From the perspective of political research, the pandemic has not much changed the functioning and decision-making of established democracies. Instead, according to Mika Ojakangas, professor of political science, two trends are highlighted in the mainstream of social debate: keeping of living and accepting control.
Although coronavirus-related topics have dominated the news for the past six months, Ojakangas sees very few surprises in political action and decision-making. Established democracies are functioning as they did earlier, in an expected way.
“From the historical perspective, there have always been crises, and this current one is not among the toughest ones for decision-making”, Ojakangas states.
“In crises, people have always resorted to some kind of exceptional measures, like the temporary enforcement of emergency powers legislation here in Finland.”
Ojakangas is also one of the leaders of the profiling project “Crises Redefined: Historical Continuity and Societal Change”.
“It is also important to note that citizens approve the restrictions. For example, here in Finland, we have had no demonstrations related to the restrictions.”, he says.
Keeping of living now a top priority
With respect to public debate and decision-making in recent months, Ojakangas sees a clear trend that emphasises the priority of survival over other values. The keeping of living is ranked now very high among the leading values. Even economic values often receive a lower priority.
Ojakangas considers that this trend might remain the prevailing one for a long time now. “It will be interesting to see where it leads”, he says.
Another recently highlighted issue is individuals’ capacity and willingness to control themselves and others. Social technology offers appropriate technical applications for it.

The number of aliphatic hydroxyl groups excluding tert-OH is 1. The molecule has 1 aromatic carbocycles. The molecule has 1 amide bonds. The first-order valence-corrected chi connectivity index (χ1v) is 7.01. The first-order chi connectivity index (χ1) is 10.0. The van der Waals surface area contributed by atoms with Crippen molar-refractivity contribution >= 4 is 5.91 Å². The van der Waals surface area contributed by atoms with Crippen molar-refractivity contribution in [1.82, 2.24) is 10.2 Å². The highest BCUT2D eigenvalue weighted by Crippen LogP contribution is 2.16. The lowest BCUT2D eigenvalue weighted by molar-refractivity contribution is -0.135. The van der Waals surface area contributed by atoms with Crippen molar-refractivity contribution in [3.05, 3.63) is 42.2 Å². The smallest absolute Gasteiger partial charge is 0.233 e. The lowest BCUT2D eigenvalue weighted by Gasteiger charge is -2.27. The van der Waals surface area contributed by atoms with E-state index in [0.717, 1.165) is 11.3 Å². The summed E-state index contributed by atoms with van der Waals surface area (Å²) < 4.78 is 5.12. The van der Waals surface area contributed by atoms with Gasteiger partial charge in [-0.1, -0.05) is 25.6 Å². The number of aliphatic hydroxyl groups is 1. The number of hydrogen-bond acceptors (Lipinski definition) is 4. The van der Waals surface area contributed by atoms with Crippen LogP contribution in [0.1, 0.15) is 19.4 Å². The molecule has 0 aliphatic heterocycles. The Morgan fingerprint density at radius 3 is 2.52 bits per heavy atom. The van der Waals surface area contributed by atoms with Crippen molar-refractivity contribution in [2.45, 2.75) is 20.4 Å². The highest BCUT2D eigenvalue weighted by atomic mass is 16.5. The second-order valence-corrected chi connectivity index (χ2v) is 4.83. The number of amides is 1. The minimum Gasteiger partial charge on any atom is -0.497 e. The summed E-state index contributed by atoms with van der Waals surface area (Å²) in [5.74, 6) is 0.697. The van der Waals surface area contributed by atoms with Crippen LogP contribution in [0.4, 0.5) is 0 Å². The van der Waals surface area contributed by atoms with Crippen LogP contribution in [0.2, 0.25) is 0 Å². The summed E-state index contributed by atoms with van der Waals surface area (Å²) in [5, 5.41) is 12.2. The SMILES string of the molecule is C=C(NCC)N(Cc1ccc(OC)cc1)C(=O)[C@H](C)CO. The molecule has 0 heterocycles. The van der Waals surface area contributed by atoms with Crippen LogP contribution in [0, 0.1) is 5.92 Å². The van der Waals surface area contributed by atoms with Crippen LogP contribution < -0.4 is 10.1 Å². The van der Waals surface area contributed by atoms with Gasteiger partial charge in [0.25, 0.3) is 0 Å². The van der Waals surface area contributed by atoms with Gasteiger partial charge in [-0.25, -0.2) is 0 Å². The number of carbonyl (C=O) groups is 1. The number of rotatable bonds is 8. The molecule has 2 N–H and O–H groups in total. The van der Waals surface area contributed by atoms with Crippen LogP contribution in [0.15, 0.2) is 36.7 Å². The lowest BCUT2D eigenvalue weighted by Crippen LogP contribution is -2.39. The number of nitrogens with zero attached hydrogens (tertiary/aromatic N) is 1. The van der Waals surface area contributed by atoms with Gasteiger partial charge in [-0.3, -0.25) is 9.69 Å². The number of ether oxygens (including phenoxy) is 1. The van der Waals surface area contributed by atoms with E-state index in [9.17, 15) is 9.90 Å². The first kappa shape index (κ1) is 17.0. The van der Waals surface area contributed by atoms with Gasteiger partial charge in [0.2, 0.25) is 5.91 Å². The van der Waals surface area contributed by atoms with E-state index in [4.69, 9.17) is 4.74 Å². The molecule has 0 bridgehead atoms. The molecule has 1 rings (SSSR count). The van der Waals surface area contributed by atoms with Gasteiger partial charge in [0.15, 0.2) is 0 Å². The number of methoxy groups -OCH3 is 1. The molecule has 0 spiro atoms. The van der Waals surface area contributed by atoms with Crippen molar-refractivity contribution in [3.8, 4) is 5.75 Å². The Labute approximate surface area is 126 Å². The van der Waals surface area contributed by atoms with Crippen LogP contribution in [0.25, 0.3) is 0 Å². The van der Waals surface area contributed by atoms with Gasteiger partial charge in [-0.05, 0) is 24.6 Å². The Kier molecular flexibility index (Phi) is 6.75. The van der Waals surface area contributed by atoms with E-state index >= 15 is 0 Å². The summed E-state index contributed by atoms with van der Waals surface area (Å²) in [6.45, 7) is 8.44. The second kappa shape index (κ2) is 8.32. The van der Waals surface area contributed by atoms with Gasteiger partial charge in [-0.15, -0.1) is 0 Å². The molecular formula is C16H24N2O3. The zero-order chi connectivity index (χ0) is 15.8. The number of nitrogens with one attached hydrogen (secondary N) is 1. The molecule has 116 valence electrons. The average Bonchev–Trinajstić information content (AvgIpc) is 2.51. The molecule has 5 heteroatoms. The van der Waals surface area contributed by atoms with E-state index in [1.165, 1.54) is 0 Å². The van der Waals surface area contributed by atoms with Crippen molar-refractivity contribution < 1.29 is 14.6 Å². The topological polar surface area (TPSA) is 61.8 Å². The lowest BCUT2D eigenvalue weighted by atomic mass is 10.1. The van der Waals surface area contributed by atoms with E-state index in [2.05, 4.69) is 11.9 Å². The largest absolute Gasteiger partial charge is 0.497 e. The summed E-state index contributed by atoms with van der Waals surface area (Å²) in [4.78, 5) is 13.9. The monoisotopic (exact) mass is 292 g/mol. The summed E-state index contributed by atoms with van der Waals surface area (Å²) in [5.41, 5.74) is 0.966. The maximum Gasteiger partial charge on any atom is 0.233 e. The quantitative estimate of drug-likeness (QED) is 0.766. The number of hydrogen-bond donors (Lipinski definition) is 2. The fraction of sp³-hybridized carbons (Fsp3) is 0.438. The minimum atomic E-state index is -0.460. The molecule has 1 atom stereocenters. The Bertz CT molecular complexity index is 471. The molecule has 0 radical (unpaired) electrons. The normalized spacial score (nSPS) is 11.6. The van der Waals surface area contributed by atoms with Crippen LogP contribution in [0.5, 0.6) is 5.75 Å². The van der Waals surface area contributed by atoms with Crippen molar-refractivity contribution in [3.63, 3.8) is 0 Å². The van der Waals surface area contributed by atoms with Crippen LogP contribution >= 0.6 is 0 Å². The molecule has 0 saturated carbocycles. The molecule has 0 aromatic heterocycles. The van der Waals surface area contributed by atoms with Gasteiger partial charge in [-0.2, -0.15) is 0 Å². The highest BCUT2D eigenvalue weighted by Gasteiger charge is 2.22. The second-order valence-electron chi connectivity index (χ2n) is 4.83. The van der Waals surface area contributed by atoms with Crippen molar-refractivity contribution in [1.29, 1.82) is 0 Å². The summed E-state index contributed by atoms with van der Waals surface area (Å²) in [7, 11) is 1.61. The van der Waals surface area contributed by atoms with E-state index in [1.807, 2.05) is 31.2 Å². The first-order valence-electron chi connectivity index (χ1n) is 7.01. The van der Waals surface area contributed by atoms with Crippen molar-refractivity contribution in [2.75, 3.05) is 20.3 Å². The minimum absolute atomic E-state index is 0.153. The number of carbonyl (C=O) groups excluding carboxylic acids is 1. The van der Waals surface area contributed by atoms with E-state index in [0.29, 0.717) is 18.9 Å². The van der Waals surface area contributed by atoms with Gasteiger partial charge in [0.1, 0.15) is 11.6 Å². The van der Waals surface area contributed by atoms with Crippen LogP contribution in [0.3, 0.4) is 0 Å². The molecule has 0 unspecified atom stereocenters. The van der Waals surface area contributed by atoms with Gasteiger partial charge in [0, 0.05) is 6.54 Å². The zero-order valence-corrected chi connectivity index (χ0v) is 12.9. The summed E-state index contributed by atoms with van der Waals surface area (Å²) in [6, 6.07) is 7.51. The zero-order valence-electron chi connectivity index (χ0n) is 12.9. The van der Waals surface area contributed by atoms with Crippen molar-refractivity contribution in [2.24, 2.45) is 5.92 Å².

“We are ready for control, we are beginning to control ourselves, and we are even demanding more control,” says Ojakangas.
“From a political researcher’s point of view, this is not a question of any conspiracy, but of the will and desire of citizens themselves.”
And Ojakangas is not referring just to the Koronavilkku application here. He thinks that we may soon also have many other kinds of applications by which we can control our surroundings.
Control gains emphasis
“Mere” life or survival is now what is being fostered. It can be threatened not only by diseases, but also by criminals, for instance. “It will be possible to develop an application that starts flashing when there is a convicted person in the vicinity,” Ojakangas envisions.
From the political research point of view, the development has dystopian elements. Established democracies are not yet on pace with China, however. As we know, there they use control methods somewhat without restraint.
“Of these Chinese methods, perhaps the most significant one is the social scoring system introduced in recent years, which is used for ranking citizens.”
A dictatorial future is still far from our established democracy. According to Ojakangas, in politics we are still living by the old normal, which will also be sustained in the future.
“I don’t believe that the pandemic will change political practices, but I don’t take any stand as to whether it will change people’s social behaviour. It is a question which other social scientists can answer better”, he concludes.
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